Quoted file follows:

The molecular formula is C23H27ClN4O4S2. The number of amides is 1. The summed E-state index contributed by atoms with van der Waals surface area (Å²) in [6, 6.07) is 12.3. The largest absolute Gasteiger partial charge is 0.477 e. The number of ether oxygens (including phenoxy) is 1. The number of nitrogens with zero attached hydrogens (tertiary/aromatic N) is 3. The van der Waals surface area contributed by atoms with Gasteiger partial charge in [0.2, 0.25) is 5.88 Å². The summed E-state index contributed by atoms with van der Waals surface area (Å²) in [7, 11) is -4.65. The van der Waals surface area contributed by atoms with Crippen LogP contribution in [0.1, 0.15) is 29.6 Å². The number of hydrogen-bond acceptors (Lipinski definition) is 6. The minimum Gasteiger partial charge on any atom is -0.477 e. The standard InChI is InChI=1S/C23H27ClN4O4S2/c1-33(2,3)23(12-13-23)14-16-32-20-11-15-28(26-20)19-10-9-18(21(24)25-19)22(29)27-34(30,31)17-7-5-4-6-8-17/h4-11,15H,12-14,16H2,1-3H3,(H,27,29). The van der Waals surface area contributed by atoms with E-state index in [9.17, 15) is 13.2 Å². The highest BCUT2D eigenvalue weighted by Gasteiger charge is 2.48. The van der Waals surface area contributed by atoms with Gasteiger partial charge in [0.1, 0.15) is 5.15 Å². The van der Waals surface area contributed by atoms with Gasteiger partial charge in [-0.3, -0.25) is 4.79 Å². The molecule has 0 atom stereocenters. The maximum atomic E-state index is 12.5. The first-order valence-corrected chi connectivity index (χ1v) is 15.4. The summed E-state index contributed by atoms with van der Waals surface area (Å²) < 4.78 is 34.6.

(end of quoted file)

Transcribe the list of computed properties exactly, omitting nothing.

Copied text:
The molecular formula is C23H27ClN4O4S2. The number of amides is 1. The summed E-state index contributed by atoms with van der Waals surface area (Å²) in [6, 6.07) is 12.3. The largest absolute Gasteiger partial charge is 0.477 e. The number of ether oxygens (including phenoxy) is 1. The number of nitrogens with zero attached hydrogens (tertiary/aromatic N) is 3. The van der Waals surface area contributed by atoms with Gasteiger partial charge in [0.2, 0.25) is 5.88 Å². The summed E-state index contributed by atoms with van der Waals surface area (Å²) in [7, 11) is -4.65. The van der Waals surface area contributed by atoms with Crippen LogP contribution in [0.1, 0.15) is 29.6 Å². The number of hydrogen-bond acceptors (Lipinski definition) is 6. The minimum Gasteiger partial charge on any atom is -0.477 e. The standard InChI is InChI=1S/C23H27ClN4O4S2/c1-33(2,3)23(12-13-23)14-16-32-20-11-15-28(26-20)19-10-9-18(21(24)25-19)22(29)27-34(30,31)17-7-5-4-6-8-17/h4-11,15H,12-14,16H2,1-3H3,(H,27,29). The van der Waals surface area contributed by atoms with E-state index in [9.17, 15) is 13.2 Å². The highest BCUT2D eigenvalue weighted by Gasteiger charge is 2.48. The van der Waals surface area contributed by atoms with Gasteiger partial charge in [0.1, 0.15) is 5.15 Å². The van der Waals surface area contributed by atoms with Gasteiger partial charge in [-0.3, -0.25) is 4.79 Å². The molecule has 0 atom stereocenters. The maximum atomic E-state index is 12.5. The first-order valence-corrected chi connectivity index (χ1v) is 15.4. The summed E-state index contributed by atoms with van der Waals surface area (Å²) < 4.78 is 34.6.